Tomorrow, of course, is Apple's big announcement at the Flint Center in Cupertino.  Apple is expected to reveal two new iPhones, one 4.7" and one 5.5" (as compared to the current 4" design), and some sort of wearable device, probably a watch.

Based on reading the rumors, reviewing the iOS 8 developer's documentation, and gut feeling, here are some predictions.


I expect this thing to have the build quality, design quality, and general workmanship of a $1000 watch, and to be priced starting at around $400.  Apple can afford to charge less than Tag Heuer because the innards will cost less, it can trade volume for the "conspicuous consumption" tax, it can use cheaper labor, and it owns or controls massive parts of its supply chain.   It can't afford to charge too much because unlike a nice watch that you might expect to own forever and pass down to your kids, any smartwatch will eventually (i.e. in two or three years) be obsoleted and become not very desirable to any but the most fevered collectors.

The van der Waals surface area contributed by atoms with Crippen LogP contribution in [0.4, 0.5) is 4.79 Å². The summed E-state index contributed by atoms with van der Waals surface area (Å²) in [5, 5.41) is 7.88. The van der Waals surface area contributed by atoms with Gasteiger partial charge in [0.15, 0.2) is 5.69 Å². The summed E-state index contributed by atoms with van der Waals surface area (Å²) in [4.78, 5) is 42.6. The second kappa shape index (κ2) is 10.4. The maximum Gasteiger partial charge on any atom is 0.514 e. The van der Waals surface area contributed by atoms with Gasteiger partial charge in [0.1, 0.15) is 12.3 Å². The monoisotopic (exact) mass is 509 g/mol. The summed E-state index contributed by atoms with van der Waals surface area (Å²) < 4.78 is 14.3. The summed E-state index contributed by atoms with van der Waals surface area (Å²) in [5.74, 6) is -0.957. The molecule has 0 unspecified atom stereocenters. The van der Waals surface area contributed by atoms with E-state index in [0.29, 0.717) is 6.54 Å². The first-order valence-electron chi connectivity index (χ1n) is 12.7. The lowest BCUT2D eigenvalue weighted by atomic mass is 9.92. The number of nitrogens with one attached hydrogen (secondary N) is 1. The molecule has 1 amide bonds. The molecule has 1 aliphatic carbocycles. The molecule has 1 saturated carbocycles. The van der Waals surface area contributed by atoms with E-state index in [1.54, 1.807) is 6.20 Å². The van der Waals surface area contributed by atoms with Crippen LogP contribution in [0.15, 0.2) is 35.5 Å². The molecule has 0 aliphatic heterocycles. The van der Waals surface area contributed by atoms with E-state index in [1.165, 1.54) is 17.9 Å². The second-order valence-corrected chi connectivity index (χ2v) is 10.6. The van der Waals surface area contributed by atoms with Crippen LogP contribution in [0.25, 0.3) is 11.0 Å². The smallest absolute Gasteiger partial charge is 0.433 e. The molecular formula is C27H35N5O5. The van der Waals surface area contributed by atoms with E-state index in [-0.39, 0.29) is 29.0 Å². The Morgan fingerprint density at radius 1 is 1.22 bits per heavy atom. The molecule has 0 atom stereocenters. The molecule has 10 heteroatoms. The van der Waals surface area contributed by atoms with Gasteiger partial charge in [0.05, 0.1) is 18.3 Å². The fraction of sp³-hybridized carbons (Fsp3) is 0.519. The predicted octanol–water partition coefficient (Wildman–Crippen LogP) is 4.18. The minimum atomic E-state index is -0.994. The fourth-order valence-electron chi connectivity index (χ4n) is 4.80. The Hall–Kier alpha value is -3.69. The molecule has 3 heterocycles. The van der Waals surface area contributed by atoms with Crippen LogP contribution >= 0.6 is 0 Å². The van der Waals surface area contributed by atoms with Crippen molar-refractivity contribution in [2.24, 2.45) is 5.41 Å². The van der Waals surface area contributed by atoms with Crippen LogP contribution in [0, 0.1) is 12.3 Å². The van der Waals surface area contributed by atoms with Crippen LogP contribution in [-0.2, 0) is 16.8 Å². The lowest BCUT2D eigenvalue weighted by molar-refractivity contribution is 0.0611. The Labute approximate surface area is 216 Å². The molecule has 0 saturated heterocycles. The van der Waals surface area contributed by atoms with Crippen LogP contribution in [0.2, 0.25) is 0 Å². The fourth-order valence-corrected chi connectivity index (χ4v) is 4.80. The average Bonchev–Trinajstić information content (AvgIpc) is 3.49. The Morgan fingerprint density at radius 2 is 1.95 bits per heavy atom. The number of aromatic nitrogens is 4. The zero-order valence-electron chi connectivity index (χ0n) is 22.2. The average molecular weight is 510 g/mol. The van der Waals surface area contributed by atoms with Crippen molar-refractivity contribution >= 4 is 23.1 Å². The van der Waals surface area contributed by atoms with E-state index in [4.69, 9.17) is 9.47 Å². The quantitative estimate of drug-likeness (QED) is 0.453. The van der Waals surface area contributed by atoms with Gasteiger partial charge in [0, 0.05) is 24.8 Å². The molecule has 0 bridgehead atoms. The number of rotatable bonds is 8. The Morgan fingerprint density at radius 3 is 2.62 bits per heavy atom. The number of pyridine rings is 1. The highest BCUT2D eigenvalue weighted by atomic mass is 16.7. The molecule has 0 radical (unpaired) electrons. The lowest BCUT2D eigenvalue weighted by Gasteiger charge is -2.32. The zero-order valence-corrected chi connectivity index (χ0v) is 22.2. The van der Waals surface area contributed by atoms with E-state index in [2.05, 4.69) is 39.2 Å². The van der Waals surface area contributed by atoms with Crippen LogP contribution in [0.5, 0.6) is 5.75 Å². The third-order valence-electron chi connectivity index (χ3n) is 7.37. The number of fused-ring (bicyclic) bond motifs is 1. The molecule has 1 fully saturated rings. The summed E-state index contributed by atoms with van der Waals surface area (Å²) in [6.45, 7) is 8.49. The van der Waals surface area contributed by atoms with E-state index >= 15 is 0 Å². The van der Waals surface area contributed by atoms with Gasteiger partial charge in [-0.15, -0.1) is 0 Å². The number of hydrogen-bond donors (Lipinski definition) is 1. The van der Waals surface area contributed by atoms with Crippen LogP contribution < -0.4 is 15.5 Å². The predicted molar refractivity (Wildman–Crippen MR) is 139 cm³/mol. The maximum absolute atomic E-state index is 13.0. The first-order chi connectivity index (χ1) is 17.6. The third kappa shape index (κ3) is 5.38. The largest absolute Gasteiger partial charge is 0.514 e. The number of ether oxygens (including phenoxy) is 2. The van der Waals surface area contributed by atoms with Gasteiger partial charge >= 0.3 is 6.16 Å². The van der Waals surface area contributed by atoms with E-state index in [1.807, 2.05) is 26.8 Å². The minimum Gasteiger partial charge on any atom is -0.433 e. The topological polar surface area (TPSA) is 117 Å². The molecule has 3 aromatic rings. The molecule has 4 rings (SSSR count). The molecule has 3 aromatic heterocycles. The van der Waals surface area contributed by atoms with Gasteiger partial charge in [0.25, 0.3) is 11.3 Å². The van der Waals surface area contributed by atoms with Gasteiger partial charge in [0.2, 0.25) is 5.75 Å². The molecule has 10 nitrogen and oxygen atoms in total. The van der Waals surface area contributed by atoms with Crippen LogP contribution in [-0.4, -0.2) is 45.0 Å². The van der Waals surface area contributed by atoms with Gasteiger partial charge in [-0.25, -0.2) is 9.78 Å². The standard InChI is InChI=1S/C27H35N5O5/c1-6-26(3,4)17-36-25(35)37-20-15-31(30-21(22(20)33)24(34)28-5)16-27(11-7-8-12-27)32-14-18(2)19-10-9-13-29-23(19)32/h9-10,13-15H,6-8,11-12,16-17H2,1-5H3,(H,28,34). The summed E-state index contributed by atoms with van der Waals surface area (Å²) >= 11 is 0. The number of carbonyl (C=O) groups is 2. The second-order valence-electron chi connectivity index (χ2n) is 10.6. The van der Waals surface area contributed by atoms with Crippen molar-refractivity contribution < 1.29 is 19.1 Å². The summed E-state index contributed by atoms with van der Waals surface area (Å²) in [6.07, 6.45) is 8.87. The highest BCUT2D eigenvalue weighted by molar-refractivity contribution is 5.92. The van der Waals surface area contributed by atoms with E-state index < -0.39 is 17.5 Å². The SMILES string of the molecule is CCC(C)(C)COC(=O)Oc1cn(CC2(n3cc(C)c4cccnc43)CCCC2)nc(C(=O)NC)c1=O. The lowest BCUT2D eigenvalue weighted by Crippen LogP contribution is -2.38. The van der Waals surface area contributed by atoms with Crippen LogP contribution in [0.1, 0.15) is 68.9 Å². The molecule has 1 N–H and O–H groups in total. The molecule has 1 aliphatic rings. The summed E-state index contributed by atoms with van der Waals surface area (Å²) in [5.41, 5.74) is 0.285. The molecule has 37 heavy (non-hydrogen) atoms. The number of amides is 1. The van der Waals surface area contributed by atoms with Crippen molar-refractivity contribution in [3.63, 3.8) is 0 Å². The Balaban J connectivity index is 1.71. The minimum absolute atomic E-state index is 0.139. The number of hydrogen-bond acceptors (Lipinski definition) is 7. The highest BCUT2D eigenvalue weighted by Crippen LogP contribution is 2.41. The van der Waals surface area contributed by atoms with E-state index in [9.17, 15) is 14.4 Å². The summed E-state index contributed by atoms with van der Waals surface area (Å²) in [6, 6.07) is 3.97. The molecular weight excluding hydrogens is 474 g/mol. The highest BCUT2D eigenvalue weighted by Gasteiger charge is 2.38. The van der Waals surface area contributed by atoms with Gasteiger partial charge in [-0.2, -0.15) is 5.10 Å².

I expect the watch to have a Touch ID functionality, under the screen (I believe it will use a normal strap that can be replaced, and none of the device's smarts or battery will be in the strap).  I believe it will have a battery life of at least 24 hours, possibly 48.  The crystal will be sapphire, like any good watch.   The back side will feature sensors for various health relating things, including at least pulse.  It will have NFC both for use as when making payments and for use as a token with other Apple devices.  For example, your Mac will be able to tell when you've gone away, and lock the screen.  Or that you left your iPhone in the restaurant.  You will be able to use it as a key to unlock devices (maybe only as a secondary factor, in addition to password or Touch ID).